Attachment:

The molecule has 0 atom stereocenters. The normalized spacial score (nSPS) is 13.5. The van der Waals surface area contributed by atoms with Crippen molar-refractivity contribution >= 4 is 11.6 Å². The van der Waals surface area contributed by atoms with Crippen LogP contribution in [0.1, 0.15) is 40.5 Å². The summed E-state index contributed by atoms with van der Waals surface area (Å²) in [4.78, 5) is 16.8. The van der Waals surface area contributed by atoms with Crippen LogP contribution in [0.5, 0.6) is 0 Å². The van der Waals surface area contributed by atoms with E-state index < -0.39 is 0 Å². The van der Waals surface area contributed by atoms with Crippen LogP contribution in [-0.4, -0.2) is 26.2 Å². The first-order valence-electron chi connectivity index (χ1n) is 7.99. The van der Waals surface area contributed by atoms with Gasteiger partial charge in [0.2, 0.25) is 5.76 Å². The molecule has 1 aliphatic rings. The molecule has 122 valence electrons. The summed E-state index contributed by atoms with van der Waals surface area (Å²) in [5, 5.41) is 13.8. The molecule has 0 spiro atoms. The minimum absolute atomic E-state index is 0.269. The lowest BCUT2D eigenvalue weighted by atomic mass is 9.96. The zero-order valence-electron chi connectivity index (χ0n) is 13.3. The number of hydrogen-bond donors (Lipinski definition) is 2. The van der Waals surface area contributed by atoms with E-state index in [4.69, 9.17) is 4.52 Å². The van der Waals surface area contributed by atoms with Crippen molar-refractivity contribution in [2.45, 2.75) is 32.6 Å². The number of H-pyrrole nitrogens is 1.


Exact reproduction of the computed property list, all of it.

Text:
The molecule has 0 atom stereocenters. The normalized spacial score (nSPS) is 13.5. The van der Waals surface area contributed by atoms with Crippen molar-refractivity contribution >= 4 is 11.6 Å². The van der Waals surface area contributed by atoms with Crippen LogP contribution in [0.1, 0.15) is 40.5 Å². The summed E-state index contributed by atoms with van der Waals surface area (Å²) in [4.78, 5) is 16.8. The van der Waals surface area contributed by atoms with Crippen LogP contribution in [0.5, 0.6) is 0 Å². The van der Waals surface area contributed by atoms with E-state index < -0.39 is 0 Å². The van der Waals surface area contributed by atoms with Crippen LogP contribution in [-0.4, -0.2) is 26.2 Å². The first-order valence-electron chi connectivity index (χ1n) is 7.99. The van der Waals surface area contributed by atoms with Gasteiger partial charge in [0.2, 0.25) is 5.76 Å². The molecule has 1 aliphatic rings. The molecule has 122 valence electrons. The summed E-state index contributed by atoms with van der Waals surface area (Å²) in [5, 5.41) is 13.8. The molecule has 0 spiro atoms. The minimum absolute atomic E-state index is 0.269. The lowest BCUT2D eigenvalue weighted by atomic mass is 9.96. The zero-order valence-electron chi connectivity index (χ0n) is 13.3. The number of hydrogen-bond donors (Lipinski definition) is 2. The van der Waals surface area contributed by atoms with E-state index in [4.69, 9.17) is 4.52 Å². The van der Waals surface area contributed by atoms with Crippen molar-refractivity contribution in [2.45, 2.75) is 32.6 Å². The number of H-pyrrole nitrogens is 1.